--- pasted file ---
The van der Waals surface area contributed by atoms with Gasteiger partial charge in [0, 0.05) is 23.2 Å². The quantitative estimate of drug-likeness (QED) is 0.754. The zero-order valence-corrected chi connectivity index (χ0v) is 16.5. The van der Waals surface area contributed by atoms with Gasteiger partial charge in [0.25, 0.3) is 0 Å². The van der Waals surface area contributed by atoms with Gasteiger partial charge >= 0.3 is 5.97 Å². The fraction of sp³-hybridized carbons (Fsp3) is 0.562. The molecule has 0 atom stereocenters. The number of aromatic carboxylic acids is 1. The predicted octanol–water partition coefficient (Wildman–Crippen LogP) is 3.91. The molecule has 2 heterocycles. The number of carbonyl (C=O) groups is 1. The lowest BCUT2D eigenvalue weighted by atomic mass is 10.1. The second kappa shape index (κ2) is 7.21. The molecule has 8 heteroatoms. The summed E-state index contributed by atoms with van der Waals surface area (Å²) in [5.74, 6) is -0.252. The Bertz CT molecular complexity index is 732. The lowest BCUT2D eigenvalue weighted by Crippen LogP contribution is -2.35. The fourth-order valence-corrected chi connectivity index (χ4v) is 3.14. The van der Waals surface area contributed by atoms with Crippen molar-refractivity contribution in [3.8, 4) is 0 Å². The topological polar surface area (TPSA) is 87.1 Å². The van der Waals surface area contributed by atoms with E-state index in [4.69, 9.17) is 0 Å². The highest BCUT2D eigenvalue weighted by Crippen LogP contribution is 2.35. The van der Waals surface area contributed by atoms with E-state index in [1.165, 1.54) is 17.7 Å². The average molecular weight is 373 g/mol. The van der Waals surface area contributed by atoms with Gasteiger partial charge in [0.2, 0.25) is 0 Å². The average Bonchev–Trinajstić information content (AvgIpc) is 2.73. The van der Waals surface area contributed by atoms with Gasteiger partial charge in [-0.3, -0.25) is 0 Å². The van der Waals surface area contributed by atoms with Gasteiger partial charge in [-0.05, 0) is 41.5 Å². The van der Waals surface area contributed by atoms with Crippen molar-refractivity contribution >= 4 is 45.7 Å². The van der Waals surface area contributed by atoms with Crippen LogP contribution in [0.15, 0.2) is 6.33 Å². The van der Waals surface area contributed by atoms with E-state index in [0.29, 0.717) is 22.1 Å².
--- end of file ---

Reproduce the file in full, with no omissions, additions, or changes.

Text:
The van der Waals surface area contributed by atoms with Gasteiger partial charge in [0, 0.05) is 23.2 Å². The quantitative estimate of drug-likeness (QED) is 0.754. The zero-order valence-corrected chi connectivity index (χ0v) is 16.5. The van der Waals surface area contributed by atoms with Gasteiger partial charge in [0.25, 0.3) is 0 Å². The van der Waals surface area contributed by atoms with Gasteiger partial charge >= 0.3 is 5.97 Å². The fraction of sp³-hybridized carbons (Fsp3) is 0.562. The molecule has 0 atom stereocenters. The number of aromatic carboxylic acids is 1. The predicted octanol–water partition coefficient (Wildman–Crippen LogP) is 3.91. The molecule has 2 heterocycles. The number of carbonyl (C=O) groups is 1. The lowest BCUT2D eigenvalue weighted by atomic mass is 10.1. The second kappa shape index (κ2) is 7.21. The molecule has 8 heteroatoms. The summed E-state index contributed by atoms with van der Waals surface area (Å²) in [5.74, 6) is -0.252. The Bertz CT molecular complexity index is 732. The lowest BCUT2D eigenvalue weighted by Crippen LogP contribution is -2.35. The fourth-order valence-corrected chi connectivity index (χ4v) is 3.14. The van der Waals surface area contributed by atoms with Crippen molar-refractivity contribution in [3.8, 4) is 0 Å². The topological polar surface area (TPSA) is 87.1 Å². The van der Waals surface area contributed by atoms with E-state index in [4.69, 9.17) is 0 Å². The highest BCUT2D eigenvalue weighted by Crippen LogP contribution is 2.35. The van der Waals surface area contributed by atoms with E-state index in [1.165, 1.54) is 17.7 Å². The average molecular weight is 373 g/mol. The van der Waals surface area contributed by atoms with Gasteiger partial charge in [0.2, 0.25) is 0 Å². The average Bonchev–Trinajstić information content (AvgIpc) is 2.73. The van der Waals surface area contributed by atoms with Gasteiger partial charge in [-0.3, -0.25) is 0 Å². The van der Waals surface area contributed by atoms with Gasteiger partial charge in [-0.05, 0) is 41.5 Å². The van der Waals surface area contributed by atoms with Crippen molar-refractivity contribution >= 4 is 45.7 Å². The van der Waals surface area contributed by atoms with Crippen LogP contribution in [0.15, 0.2) is 6.33 Å². The van der Waals surface area contributed by atoms with E-state index in [0.29, 0.717) is 22.1 Å².